Results and discussion

Morphology and structure of as-synthesized material

A simple, one-step, and scalable strategy is introduced to synthesize WO2/W2C heterostructures by in-situ reduction/carbonization process. The synthesis mechanism as per Eqs. (1) and (2) may be stated as follows: Melamine decomposes to form melem between 200–300 °C, and beyond 350 °C melem begins to polymerize to yield g-C3N4. It is hypothesized that at higher temperatures (> 600 °C), fragmentation of g-C3N4 in gaseous C and N moieties provides a reductive atmosphere resulting in the formation of WO2 with small amounts of W2C brought about by further carbonization of the as-formed WO2. It is to be noted that although we have used melamine as precursor for g-C3N4, other substitutes including dicyanamide could also lead to similar final products as observed in our previous studies [24, 25].

As particle size plays a crucial role in providing ample reaction sites during electrochemical reactions, FESEM analyses are carried out to assess the morphology and size of the nanoparticles. In Fig. 1a, the FESEM image of as-synthesized material suggests the presence of polydisperse nanoparticles with sizes varying from 70 to 170 nm. After analyzing a number of such micrographs, the size distribution of these nanoparticles is plotted in Fig. 1b, which suggests the average size of the particles to be 109.5 nm. EDS spectrum (Fig. S1) confirms the presence of W, C, and O as the constituent elements of the as-synthesized material. Figures 1c and S2 demonstrate TEM images of the material, again suggesting polydisperse nature of the particles. In Fig. 1d, e, HRTEM images taken at two different regions (marked as 1 and 2) of Fig. 1c are shown. In Fig. 1d, well-aligned crystalline planes with interplanar spacing of 0.25 nm match well with the spacings of (100) planes in W2C [26]. Moreover, HRTEM image taken at region 2 of Fig. 1c and shown in Fig. 1e suggests an interplanar spacing of 0.34 nm which corresponds to the (011) lattice planes in WO2. In confirmation of HRTEM analyses, different peaks in XRD spectra of the synthesized material, as shown in Fig. 1f, can be indexed perfectly with the reflections for hexagonal W2C (JCPDS file no.: 01-035-0776) [26] and monoclinic WO2 (JCPDS file no.: 00-032-1393). Sharp diffraction peaks confirm highly crystalline nature of WO2 nanoparticles, whereas tiny peaks of W2C suggest partial carbonization of WO3 during high-temperature annealing with melamine. Such partial carbonization is advantageous in augmenting the electronic conductivity of oxides-based composites and ameliorating their electrochemical performance.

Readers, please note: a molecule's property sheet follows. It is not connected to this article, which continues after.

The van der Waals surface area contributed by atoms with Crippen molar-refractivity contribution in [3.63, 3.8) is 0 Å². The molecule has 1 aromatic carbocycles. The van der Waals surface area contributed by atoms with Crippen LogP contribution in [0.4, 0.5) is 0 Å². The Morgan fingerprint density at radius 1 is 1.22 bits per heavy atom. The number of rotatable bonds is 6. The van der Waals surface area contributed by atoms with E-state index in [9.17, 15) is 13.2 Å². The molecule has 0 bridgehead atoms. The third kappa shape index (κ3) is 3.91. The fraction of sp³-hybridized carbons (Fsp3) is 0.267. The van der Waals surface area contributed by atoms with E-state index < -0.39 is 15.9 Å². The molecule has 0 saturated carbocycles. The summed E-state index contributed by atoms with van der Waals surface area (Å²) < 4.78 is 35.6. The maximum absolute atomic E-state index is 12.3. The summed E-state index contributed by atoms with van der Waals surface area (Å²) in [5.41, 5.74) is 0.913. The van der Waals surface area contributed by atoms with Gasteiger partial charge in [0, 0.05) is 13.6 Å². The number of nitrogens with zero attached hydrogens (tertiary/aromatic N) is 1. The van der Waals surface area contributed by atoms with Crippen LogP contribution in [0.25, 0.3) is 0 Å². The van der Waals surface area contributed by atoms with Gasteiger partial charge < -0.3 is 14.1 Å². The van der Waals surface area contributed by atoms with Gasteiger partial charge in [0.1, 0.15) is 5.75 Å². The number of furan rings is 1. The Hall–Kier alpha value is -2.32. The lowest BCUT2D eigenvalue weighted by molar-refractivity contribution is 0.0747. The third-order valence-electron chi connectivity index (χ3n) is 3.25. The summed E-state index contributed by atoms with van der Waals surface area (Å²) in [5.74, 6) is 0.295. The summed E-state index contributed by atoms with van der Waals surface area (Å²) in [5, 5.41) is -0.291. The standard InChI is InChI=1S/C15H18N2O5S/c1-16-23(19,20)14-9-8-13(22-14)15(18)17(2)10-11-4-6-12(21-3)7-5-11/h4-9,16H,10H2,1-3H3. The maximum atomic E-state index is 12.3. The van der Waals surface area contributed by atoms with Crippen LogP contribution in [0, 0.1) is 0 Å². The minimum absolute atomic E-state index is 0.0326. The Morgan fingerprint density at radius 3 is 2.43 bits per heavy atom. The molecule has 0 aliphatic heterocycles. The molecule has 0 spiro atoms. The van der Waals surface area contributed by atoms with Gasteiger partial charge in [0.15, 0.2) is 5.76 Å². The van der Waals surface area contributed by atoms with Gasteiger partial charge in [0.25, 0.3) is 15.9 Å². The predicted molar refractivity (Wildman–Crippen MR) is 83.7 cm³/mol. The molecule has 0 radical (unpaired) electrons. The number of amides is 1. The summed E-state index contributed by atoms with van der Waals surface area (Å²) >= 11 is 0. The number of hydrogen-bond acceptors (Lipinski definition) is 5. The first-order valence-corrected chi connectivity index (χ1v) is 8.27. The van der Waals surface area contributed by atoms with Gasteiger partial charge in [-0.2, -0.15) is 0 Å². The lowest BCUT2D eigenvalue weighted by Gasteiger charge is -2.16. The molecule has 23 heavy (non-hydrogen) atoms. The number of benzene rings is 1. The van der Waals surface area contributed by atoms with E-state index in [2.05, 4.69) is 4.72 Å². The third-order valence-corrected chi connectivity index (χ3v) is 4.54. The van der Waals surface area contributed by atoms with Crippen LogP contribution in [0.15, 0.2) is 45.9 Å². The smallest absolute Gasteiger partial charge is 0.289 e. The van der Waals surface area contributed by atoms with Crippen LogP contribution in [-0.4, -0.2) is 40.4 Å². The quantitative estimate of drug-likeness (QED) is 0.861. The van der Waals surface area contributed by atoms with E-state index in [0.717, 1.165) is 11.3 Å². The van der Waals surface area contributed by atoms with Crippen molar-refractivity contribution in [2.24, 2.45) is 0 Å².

Fig. 1
figure 1

a FESEM image of as-synthesized WO2/W2C composite; b particle size distribution as measured from a number of FESEM images; c TEM image of as-prepared WO2/W2C composite; d,e HRTEM images showing well aligned lattice planes recorded at the marked regions of c; f X-ray diffraction pattern of WO2/W2C composite; and deconvoluted core level XPS spectra for g W 4f, h C 1s, and i O 1s